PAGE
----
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Bible Commentaries

Gann's Commentary on the Bible

Deuteronomy 1

Verse 1

Deuteronomy

Walking Thru The Bible

DEUTERONOMY

INTRODUCTION

The first five books of the Bible are referred to as the Books of Law, or The Books of Moses.

DEUTERONOMY

The title of the last book of the Pentateuch in the English comes from the Greek Deuteronomion, which means "the second law" or "the repeated law."

The book was given just before they entered Canaan in the 40th year after they had come out of Egypt (Deut 1:3). It was given because many of them had not witnessed the transactions at Mt. Sinai, the former generation having all died except Joshua and Caleb. It was given to impress their hearts with a deep sense of their obligation to God, and to prepare them for the inheritance which God had prepared for them.

While Leviticus was addressed to the spiritual leaders of Israel, Deuteronomy was addressed to the common people for every day guidelines for godliness.

The ordinances of Exodus, Leviticus and Numbers had regulated their nomadic life in the wilderness. Now as they were about to settle down in their own land some adjustments were necessary. This book provides these.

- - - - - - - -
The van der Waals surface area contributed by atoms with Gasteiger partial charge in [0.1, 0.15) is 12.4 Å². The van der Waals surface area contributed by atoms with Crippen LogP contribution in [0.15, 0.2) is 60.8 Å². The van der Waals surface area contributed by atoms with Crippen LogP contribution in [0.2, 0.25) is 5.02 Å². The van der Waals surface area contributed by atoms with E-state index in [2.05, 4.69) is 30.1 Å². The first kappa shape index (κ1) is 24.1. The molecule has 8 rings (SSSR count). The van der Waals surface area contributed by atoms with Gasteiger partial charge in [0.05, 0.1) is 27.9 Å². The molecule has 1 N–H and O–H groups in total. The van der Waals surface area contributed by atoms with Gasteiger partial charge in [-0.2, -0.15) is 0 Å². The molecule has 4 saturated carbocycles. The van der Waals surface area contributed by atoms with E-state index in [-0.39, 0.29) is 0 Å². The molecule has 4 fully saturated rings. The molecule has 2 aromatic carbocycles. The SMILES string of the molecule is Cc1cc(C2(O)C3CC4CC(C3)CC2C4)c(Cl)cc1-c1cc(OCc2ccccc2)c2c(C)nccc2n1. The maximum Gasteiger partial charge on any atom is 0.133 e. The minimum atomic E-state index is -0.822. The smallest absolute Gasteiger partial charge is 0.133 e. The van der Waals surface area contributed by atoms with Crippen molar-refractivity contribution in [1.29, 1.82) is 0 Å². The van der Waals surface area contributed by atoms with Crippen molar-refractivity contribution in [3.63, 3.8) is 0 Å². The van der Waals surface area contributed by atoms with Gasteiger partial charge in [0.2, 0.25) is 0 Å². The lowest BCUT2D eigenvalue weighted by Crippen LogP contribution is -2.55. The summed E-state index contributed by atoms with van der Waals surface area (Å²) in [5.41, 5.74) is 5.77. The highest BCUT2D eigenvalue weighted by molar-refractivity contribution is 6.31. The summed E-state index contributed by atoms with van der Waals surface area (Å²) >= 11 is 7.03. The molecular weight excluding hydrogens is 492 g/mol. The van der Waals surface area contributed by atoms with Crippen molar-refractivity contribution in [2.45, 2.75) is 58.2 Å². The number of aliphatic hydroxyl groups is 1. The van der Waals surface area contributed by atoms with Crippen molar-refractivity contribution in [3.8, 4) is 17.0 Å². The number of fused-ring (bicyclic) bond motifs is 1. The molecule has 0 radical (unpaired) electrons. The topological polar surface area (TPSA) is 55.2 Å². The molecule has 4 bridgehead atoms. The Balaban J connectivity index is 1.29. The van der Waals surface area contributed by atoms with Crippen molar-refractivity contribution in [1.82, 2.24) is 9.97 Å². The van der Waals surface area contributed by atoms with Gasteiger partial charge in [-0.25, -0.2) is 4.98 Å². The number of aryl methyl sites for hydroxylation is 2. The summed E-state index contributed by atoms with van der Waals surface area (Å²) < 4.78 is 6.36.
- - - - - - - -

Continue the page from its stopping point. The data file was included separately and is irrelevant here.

Their Charge: "Go in and possess the land which I have given you." (Deuteronomy 1:8, Deuteronomy 1:21; Deuteronomy 1:39; Deuteronomy 2:5, Deuteronomy 2:9, Deuteronomy 2:19).

Contents of the Book: There are five separate discourses of Moses in the book plus a song of Moses and the final chapter containing a record of the death of Moses which is believed to have been written by Joshua. Three "Looks" of the book:

1) Looking back over the forty years, ch. 1-4

a. Learning from the past

2) Looking up to know God’s will, ch. 5-26

a. A review of God’s Laws for Israel

3) Looking out into the future, ch. 27-34

a. A solemn warning, ch. 27-28

b. The Covenant renewed, ch. 29-30

c. The last counsels of Moses, ch. 31

d. The Song of Moses, ch. 32

e. Moses final charge and farewell, ch. 33

f. The death of Moses, ch. 34

Deuteronomy in the NT: The book is quoted some 85 times in the NT and only six NT books fail to quote it. It ranks among the four most quoted OT books. It was one of the favorites of Jesus and was often quoted by him.

[The five books of Moses are equal to almost a quarter of the Old Testament and as large as the entire New Testament.]

Deut 1.1

Verse Comments

Deuteronomy 1:1

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Bibliographical Information
Gann, Windell. "Commentary on Deuteronomy 1". Gann's Commentary on the Bible. https://studylight.org/commentaries/eng/gbc/deuteronomy-1.html. 2021.